An evacuee at the Gibbs’ home :
In September 1939 I was an evacuee from Tottenham North London to Little Baddow in Essex. We were sitting in the school playground when a distinctive looking gentleman arrived. He spoke to our teacher and Jean Parker and myself were selected to go with him. I was 11 years old and very frightened: I had not been away from my parents before. We got into the back of a large car, not knowing where we were going; the gentleman was Dr Armstrong Gibbs. We were taken to his house where Mrs Gibbs met us. We were made very welcome and I count myself very fortunate to have stayed at ‘Crossings’ their home.
It was a beautiful house with a very long garden reaching down to Lingwood Common, a field on one side of the garden housed Ann’s pony and a field on the other side was full of daffodils. Ann was at Boarding School, I went into the field to feed the pony one day, and inadvertently left the gate open, the pony trotted straight across the tennis court, which left deep hoof marks. I had to go to the study to explain to Dr Gibbs what I had done, I was terrified, but Dr Gibbs was very understanding. The first Sunday we were there we went to Danbury church with Mrs Gibbs and David who was home on leave. David used his small sports car; Mrs Gibbs, Jean and I walked. Whilst we were in church War was declared and the Vicar advised the congregation to return home as soon as possible. Mrs Gibbs sat next to David in the car, Jean and I sat on the hood with Mrs Gibbs holding on to our legs so that we did not fall off.
Dr Gibbs conducted the choir at Danbury church. Every Friday evening the choristers came to the house to rehearse the hymns for the following Sunday, it was lovely to listen to them.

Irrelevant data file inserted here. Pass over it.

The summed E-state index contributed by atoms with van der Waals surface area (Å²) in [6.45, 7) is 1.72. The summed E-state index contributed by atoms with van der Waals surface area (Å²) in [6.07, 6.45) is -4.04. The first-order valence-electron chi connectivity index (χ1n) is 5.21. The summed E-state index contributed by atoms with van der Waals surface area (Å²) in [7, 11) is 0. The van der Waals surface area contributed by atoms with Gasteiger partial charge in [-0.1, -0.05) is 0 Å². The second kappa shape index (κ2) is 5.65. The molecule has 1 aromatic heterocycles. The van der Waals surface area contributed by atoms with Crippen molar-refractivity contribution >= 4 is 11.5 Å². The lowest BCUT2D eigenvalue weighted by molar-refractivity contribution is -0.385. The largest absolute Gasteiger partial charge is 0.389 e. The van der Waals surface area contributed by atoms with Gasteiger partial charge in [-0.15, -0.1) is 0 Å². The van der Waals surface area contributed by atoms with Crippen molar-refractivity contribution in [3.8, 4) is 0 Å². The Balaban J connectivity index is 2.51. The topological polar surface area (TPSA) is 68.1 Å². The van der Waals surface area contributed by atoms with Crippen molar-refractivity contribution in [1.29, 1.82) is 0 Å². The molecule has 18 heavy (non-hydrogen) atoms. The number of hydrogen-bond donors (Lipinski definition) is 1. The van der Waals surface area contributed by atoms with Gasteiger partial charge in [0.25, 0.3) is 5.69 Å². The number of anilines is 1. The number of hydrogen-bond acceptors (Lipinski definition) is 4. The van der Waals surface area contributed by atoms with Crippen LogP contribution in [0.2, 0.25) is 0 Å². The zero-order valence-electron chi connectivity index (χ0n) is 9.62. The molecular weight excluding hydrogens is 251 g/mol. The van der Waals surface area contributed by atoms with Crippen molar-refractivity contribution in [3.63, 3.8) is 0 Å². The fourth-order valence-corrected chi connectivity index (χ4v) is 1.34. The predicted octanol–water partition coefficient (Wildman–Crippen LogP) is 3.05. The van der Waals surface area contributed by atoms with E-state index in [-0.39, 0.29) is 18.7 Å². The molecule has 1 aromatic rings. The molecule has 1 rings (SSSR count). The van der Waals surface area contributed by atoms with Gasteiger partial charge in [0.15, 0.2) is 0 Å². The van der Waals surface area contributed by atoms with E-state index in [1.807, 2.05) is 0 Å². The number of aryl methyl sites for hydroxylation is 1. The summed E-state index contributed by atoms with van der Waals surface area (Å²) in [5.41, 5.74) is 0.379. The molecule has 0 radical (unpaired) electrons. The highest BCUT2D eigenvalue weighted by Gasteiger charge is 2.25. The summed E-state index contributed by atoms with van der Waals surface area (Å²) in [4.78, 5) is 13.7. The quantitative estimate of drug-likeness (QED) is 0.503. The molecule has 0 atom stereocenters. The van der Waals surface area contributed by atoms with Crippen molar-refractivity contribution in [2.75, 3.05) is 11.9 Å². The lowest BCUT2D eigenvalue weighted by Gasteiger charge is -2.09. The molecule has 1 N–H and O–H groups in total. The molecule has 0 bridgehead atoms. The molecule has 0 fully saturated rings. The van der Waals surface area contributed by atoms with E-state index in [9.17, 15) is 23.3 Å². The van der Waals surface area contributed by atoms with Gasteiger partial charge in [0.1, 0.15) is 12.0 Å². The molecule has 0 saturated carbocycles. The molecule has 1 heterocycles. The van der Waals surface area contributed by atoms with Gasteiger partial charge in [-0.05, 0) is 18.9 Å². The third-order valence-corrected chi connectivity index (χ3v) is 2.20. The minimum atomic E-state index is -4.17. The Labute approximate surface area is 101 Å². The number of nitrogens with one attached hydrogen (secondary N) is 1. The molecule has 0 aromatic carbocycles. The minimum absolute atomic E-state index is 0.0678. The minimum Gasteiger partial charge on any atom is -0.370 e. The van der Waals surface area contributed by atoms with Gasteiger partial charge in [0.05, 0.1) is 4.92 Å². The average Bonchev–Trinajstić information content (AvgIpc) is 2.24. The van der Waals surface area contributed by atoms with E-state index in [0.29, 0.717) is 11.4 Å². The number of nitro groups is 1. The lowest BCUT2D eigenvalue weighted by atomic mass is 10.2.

It was a very severe winter, the pond at Eaves Corner was frozen over and the villagers were able to skate on it. There was a thatched bungalow at the entrance to Blakes Wood, the icicles reached from the thatch to the ground fencing the people in. I remember there was a Foot and Mouth scare, the farms had long troughs of disinfectant across the entrances. My love of the countryside came from my stay in Little Baddow.
Dr and Mrs Gibbs had a cook and a parlour maid (Jessie and Evelyn). Jessie made jam and pickles from the kitchen garden produce. They were both very kind to Jean and I. On my 12th birthday I had an attack of quinsy and could not swallow, Jessie made me a jelly with candles all round the edge.
Dr Gibbs was quite surprised when my father cycled from Tottenham to see me; he was made very welcome. Jean’s father was killed in action and she returned home to her Mother, I was left on my own until I returned to my parents. I have a Prayer Book signed Dr and Mrs Gibbs Christmas 1939, A Bible signed Jessie and Evelyn Christmas 1939, and a newspaper account of Ann’s wedding with a photo of Ann arriving at Danbury Church on Dr Gibbs’ arm. There are so many memories I will never ever forget. Dr and Mrs Armstrong Gibbs were a wonderful couple so kind and generous to share their home with two evacuees.
The Turning Year – Michael Babbidge :
My interest in The Turning Year goes back to my school days. It was commissioned to mark the 800th (I think) centenary of the City of Carlisle. I was one of the schoolchildren who sang in the choir at its premiere. There is something delightful about the piece and the excitement of the first performance has remained with me all these years. Recently I called into the public library in Carlisle and saw a published copy of the score that they keep in the archives with a handwritten copy which has some instructions written, I assume, by Armstrong Gibbs himself.